Send to

Choose Destination
Cell Host Microbe. 2007 Oct 11;2(4):240-9.

Expression of the 1918 influenza A virus PB1-F2 enhances the pathogenesis of viral and secondary bacterial pneumonia.

Author information

Department of Infectious Diseases, St. Jude Children's Research Hospital, Memphis, TN 38105, USA.


Secondary bacterial pneumonia frequently claimed the lives of victims during the devastating 1918 influenza A virus pandemic. Little is known about the viral factors contributing to the lethality of the 1918 pandemic. Here we show that expression of the viral accessory protein PB1-F2 enhances inflammation during primary viral infection of mice and increases both the frequency and severity of secondary bacterial pneumonia. The priming effect of PB1-F2 on bacterial pneumonia could be recapitulated in mice by intranasal delivery of a synthetic peptide derived from the C-terminal portion of the PB1-F2. Relative to its isogenic parent, an influenza virus engineered to express a PB1-F2 with coding changes matching the 1918 pandemic strain was more virulent in mice, induced more pulmonary immunopathology, and led to more severe secondary bacterial pneumonia. These findings help explain both the unparalleled virulence of the 1918 strain and the high incidence of fatal pneumonia during the pandemic.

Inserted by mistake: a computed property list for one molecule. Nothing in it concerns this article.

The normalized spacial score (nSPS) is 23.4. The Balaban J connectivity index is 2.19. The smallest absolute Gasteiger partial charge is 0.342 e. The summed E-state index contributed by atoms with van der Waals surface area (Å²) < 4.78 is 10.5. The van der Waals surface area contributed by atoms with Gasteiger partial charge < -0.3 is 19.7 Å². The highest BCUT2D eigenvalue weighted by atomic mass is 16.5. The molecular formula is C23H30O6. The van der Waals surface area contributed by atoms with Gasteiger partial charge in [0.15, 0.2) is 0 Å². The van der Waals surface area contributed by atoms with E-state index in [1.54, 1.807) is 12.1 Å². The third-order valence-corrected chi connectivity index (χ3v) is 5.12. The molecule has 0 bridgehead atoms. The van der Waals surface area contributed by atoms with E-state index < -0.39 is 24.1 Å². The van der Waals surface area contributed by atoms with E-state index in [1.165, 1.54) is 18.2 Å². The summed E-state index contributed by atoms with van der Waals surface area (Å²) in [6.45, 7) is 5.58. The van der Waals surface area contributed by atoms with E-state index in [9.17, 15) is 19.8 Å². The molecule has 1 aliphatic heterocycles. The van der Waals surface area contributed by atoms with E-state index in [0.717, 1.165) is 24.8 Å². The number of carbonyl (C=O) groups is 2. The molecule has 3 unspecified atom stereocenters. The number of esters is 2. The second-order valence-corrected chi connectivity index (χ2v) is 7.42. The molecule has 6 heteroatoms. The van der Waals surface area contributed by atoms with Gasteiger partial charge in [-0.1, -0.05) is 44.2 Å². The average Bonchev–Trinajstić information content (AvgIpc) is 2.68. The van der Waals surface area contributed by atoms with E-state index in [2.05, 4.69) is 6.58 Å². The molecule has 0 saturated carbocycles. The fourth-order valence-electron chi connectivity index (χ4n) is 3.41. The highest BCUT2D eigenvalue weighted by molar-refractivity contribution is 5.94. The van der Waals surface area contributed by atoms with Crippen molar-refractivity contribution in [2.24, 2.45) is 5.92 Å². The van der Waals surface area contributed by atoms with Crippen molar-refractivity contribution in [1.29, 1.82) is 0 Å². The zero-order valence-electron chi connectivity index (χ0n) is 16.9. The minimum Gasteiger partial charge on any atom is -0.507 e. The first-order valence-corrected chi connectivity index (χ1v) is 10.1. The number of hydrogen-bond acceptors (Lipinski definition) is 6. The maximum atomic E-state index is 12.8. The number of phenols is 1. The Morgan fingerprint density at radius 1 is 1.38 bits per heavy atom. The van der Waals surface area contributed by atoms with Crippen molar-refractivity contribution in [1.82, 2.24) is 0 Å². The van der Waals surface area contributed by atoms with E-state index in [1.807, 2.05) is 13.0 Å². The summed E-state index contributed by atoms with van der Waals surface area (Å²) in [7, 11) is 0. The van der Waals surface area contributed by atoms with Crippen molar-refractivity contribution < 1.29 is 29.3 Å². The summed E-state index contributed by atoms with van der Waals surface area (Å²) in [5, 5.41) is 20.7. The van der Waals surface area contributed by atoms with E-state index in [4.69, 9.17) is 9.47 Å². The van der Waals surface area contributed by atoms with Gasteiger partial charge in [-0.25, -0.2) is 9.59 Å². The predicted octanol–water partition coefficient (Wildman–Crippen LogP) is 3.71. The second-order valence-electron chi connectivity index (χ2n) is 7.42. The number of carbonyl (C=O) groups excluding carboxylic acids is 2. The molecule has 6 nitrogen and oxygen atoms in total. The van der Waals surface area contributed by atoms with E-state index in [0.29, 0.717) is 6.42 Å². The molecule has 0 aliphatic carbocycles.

[Indexed for MEDLINE]
Free PMC Article

Supplemental Content

Full text links

Icon for Elsevier Science Icon for PubMed Central
Loading ...
Support Center